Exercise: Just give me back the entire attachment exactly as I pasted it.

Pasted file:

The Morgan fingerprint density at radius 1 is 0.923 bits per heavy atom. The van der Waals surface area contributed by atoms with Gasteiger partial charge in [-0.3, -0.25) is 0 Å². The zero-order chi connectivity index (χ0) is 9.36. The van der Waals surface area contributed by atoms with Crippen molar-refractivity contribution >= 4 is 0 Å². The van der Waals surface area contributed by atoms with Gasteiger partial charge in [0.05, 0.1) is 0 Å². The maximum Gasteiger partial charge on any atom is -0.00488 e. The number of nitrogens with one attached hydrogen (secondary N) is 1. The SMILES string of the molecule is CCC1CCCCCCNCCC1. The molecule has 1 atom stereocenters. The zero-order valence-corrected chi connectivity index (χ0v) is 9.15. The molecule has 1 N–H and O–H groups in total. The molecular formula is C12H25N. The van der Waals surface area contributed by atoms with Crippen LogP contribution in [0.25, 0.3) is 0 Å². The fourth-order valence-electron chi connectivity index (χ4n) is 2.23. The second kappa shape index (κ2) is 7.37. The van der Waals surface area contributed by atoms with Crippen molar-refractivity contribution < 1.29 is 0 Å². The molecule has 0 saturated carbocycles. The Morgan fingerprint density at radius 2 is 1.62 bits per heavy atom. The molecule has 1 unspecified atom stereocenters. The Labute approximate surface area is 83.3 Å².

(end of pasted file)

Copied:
The Morgan fingerprint density at radius 1 is 0.923 bits per heavy atom. The van der Waals surface area contributed by atoms with Gasteiger partial charge in [-0.3, -0.25) is 0 Å². The zero-order chi connectivity index (χ0) is 9.36. The van der Waals surface area contributed by atoms with Crippen molar-refractivity contribution >= 4 is 0 Å². The van der Waals surface area contributed by atoms with Gasteiger partial charge in [0.05, 0.1) is 0 Å². The maximum Gasteiger partial charge on any atom is -0.00488 e. The number of nitrogens with one attached hydrogen (secondary N) is 1. The SMILES string of the molecule is CCC1CCCCCCNCCC1. The molecule has 1 atom stereocenters. The zero-order valence-corrected chi connectivity index (χ0v) is 9.15. The molecule has 1 N–H and O–H groups in total. The molecular formula is C12H25N. The van der Waals surface area contributed by atoms with Crippen LogP contribution in [0.25, 0.3) is 0 Å². The fourth-order valence-electron chi connectivity index (χ4n) is 2.23. The second kappa shape index (κ2) is 7.37. The van der Waals surface area contributed by atoms with Crippen molar-refractivity contribution < 1.29 is 0 Å². The molecule has 0 saturated carbocycles. The Morgan fingerprint density at radius 2 is 1.62 bits per heavy atom. The molecule has 1 unspecified atom stereocenters. The Labute approximate surface area is 83.3 Å².